Confidence of mid-sized business leaders in the wider European area is on the rise as growth prospects improved across the region, a recent survey by Grant Thornton finds. Especially leaders in Ireland and the Netherlands are confident about the future. The UK is found among the countries where confidence has dropped. The biggest threats are said to come from high unemployment, deflation and the rise of nationalism in the wider EU area.
In Grant Thornton’s recently released international business report, titled ‘The future of Europe’, the consultancy interviewed 1,173 CEOs, Managing Directors, Chairmen and other senior decision-makers from all industry sectors in mid-market businesses (50-499 employees) about the current and projected business environment in Europe.
With seven years now since the financial crisis, Europe has seen a number of lacklustre growth years, with in 2013 the European Union (EU) up the barest slither of 0.1%. Last year however met with a considerably better performance for the EU, posting solid 1.4% growth. The Eurozone too has improved somewhat last year, growing by 0.9% after contracting 0.5% a year earlier. 2015 rates for 2015 are higher, with the EU up to 1.8% growth and the Eurozone to 1.5%
The star performer in 2014 in Europe was Ireland, with its economy surging 4.8%, driven by a 12.6% increase in exports – with a projection of 3.9% annual growth in 2015. Poland too continues to be a growth motor for wider Europe, growing at 3.3% last year and expected to hit 3.5% this year. The UK continues to post modest growth, at 2.6% in 2014 and 2.7% projected for this year. Outside the EU, Turkey too has showed modest growth last year, up 2.9% and is expected to grow by 3.1% this year. Spain and Greece are expected to do relatively well in 2015, with both posting projected growth of 2.5%.
Last year continued to see the three major economic powers in the region post lacklustre results. Germany grew by 1.6% and is expected to do the same this year, which is far lower than its 3.8% growth in 2011. While France grew 0.4% last year - a rate it has been at for the past three years, - however is expected to grow by 1.2% this year. Italy will climb up from contracting -0.4% last year to 0.5% growth this year.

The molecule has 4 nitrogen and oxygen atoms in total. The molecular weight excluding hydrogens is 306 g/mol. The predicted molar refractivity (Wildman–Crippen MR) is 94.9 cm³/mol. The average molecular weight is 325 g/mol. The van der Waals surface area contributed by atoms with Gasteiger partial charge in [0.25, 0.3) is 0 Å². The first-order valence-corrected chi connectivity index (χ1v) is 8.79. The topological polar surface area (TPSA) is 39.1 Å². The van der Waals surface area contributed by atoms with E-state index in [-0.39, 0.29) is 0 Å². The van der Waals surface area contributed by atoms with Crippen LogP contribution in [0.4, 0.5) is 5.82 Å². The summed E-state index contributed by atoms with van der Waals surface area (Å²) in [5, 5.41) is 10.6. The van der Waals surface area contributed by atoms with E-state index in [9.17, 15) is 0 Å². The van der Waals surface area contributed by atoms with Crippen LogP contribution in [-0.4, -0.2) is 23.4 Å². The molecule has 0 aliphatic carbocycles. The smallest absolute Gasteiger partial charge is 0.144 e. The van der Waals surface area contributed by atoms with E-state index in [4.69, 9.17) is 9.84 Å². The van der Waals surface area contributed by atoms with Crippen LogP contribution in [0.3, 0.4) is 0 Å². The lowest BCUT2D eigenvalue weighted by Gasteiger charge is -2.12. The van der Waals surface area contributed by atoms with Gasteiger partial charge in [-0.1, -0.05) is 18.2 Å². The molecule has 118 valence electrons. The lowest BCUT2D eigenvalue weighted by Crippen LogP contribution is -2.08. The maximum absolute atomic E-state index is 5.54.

Business leaders see considerable potential in many European countries with confidence in the EU running at 38%, and in the Eurozone at 34%. Particularly Irish business leaders continue to be very confident in the general business environment, up from 86% last year to 92% this year; with 66% expect to see profits rise over the next 12 months. Dutch business leaders are too expecting a good year ahead, with 78% expressing confidence – up 31% on a year before. Spain too has seen resurgence in confidence, up 30% to 52% this year – with 32% of Spanish businesses expect to add jobs over the next 12 months.
Although UK leaders too remain relatively confident, with 65% expressing confidence, they are among the leaders which are less confident this year, with a drop of 14%. Business confidence in Poland has also deteriorated since last year, down 15% to 24%, as has it in Sweden, down from 19% to 4%. France is slowly coming out of the doldrums, with confidence up 12% to -15%.
The report also considers the threats to the business environment in Europe, finding that while there is a general improvement to sentiment across the region with modest growth for many of the economic players, certain headwinds remain. The biggest threat to the economic stability of the EU as seen by the Eurozone leaders is unemployment, cited by 25%, followed by low growth (23%) and high levels of national debt (20%). For leaders wider Europe leaders, the biggest threat experienced are high levels of national debt, cited by 30%, followed by the rise in popularity of nationalist political parties (24%) and high employment (17%).
In terms of local response, high unemployment, the survey found, remains a threat for a number of regions, with Spanish leaders’ concern running at 45% and Italy at 44%, while only 11% of UK leaders raise unemployment as a concern. Low growth was too raised as a persistent issue by respondents, with particularly the Baltic respondents citing concern, Estonia (48%), Lithuania (32%) and Latvia (26%), as well as France (31%). National debt levels too remain an issue for many respondents, with UK respondents’ concern runs at 32% while German concern runs at 25%.